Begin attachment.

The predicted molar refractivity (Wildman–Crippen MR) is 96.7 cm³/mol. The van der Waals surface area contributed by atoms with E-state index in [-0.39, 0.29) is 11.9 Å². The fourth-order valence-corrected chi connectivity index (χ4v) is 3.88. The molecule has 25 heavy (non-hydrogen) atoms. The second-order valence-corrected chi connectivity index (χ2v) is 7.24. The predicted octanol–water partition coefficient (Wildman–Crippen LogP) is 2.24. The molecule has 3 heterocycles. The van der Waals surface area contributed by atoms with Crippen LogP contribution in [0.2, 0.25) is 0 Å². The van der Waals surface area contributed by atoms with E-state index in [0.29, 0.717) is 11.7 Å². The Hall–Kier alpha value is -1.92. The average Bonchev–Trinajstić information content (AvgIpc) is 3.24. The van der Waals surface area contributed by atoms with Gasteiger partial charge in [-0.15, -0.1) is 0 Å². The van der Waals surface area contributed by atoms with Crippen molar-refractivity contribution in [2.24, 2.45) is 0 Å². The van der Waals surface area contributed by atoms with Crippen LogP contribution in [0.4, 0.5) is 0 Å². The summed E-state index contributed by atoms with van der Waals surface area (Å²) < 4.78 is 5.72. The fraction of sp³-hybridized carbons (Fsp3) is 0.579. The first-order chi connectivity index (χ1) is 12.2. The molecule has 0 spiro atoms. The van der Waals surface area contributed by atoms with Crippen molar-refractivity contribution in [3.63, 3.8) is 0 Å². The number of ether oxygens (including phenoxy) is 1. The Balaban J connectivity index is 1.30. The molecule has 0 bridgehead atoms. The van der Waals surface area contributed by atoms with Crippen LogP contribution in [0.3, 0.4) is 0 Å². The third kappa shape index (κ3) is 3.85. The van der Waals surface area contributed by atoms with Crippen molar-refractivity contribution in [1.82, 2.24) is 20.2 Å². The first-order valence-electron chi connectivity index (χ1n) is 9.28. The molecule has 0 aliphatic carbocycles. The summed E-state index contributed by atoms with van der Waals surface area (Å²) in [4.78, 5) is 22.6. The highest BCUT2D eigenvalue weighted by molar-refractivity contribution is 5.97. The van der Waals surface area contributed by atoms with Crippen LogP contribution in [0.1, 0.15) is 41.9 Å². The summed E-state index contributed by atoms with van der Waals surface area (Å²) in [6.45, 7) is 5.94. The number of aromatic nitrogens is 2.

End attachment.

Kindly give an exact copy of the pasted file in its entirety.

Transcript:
The predicted molar refractivity (Wildman–Crippen MR) is 96.7 cm³/mol. The van der Waals surface area contributed by atoms with E-state index in [-0.39, 0.29) is 11.9 Å². The fourth-order valence-corrected chi connectivity index (χ4v) is 3.88. The molecule has 25 heavy (non-hydrogen) atoms. The second-order valence-corrected chi connectivity index (χ2v) is 7.24. The predicted octanol–water partition coefficient (Wildman–Crippen LogP) is 2.24. The molecule has 3 heterocycles. The van der Waals surface area contributed by atoms with Crippen LogP contribution in [0.2, 0.25) is 0 Å². The van der Waals surface area contributed by atoms with E-state index in [0.29, 0.717) is 11.7 Å². The Hall–Kier alpha value is -1.92. The average Bonchev–Trinajstić information content (AvgIpc) is 3.24. The van der Waals surface area contributed by atoms with Gasteiger partial charge in [-0.15, -0.1) is 0 Å². The van der Waals surface area contributed by atoms with Crippen molar-refractivity contribution in [2.24, 2.45) is 0 Å². The van der Waals surface area contributed by atoms with Crippen LogP contribution in [0.4, 0.5) is 0 Å². The summed E-state index contributed by atoms with van der Waals surface area (Å²) < 4.78 is 5.72. The fraction of sp³-hybridized carbons (Fsp3) is 0.579. The first-order chi connectivity index (χ1) is 12.2. The molecule has 0 spiro atoms. The van der Waals surface area contributed by atoms with Crippen molar-refractivity contribution in [3.63, 3.8) is 0 Å². The number of ether oxygens (including phenoxy) is 1. The Balaban J connectivity index is 1.30. The molecule has 0 bridgehead atoms. The van der Waals surface area contributed by atoms with Crippen LogP contribution in [0.3, 0.4) is 0 Å². The third kappa shape index (κ3) is 3.85. The van der Waals surface area contributed by atoms with Crippen molar-refractivity contribution in [1.82, 2.24) is 20.2 Å². The first-order valence-electron chi connectivity index (χ1n) is 9.28. The molecule has 0 aliphatic carbocycles. The summed E-state index contributed by atoms with van der Waals surface area (Å²) in [4.78, 5) is 22.6. The highest BCUT2D eigenvalue weighted by molar-refractivity contribution is 5.97. The van der Waals surface area contributed by atoms with Crippen LogP contribution in [0.1, 0.15) is 41.9 Å². The summed E-state index contributed by atoms with van der Waals surface area (Å²) in [6.45, 7) is 5.94. The number of aromatic nitrogens is 2.